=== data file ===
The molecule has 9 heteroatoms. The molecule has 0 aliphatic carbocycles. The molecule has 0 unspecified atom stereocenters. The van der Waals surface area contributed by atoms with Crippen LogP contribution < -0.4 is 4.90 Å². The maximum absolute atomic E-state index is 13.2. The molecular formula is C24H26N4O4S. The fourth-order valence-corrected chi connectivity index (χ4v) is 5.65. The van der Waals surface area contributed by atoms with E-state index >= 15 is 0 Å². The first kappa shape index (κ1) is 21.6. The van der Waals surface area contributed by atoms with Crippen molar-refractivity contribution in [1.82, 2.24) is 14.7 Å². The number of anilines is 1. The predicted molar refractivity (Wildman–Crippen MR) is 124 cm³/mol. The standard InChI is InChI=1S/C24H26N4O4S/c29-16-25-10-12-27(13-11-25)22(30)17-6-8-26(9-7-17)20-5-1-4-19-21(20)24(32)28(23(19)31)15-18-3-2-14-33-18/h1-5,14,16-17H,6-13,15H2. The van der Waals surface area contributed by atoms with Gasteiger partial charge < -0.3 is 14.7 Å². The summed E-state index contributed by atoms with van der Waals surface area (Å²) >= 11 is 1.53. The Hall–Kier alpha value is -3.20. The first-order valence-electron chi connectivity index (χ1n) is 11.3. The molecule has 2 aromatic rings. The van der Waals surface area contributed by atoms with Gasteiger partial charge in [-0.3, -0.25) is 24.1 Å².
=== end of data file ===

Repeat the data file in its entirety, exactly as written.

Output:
The molecule has 9 heteroatoms. The molecule has 0 aliphatic carbocycles. The molecule has 0 unspecified atom stereocenters. The van der Waals surface area contributed by atoms with Crippen LogP contribution < -0.4 is 4.90 Å². The maximum absolute atomic E-state index is 13.2. The molecular formula is C24H26N4O4S. The fourth-order valence-corrected chi connectivity index (χ4v) is 5.65. The van der Waals surface area contributed by atoms with E-state index >= 15 is 0 Å². The first kappa shape index (κ1) is 21.6. The van der Waals surface area contributed by atoms with Crippen molar-refractivity contribution in [1.82, 2.24) is 14.7 Å². The number of anilines is 1. The predicted molar refractivity (Wildman–Crippen MR) is 124 cm³/mol. The standard InChI is InChI=1S/C24H26N4O4S/c29-16-25-10-12-27(13-11-25)22(30)17-6-8-26(9-7-17)20-5-1-4-19-21(20)24(32)28(23(19)31)15-18-3-2-14-33-18/h1-5,14,16-17H,6-13,15H2. The van der Waals surface area contributed by atoms with Gasteiger partial charge < -0.3 is 14.7 Å². The summed E-state index contributed by atoms with van der Waals surface area (Å²) >= 11 is 1.53. The Hall–Kier alpha value is -3.20. The first-order valence-electron chi connectivity index (χ1n) is 11.3. The molecule has 2 aromatic rings. The van der Waals surface area contributed by atoms with Gasteiger partial charge in [-0.3, -0.25) is 24.1 Å².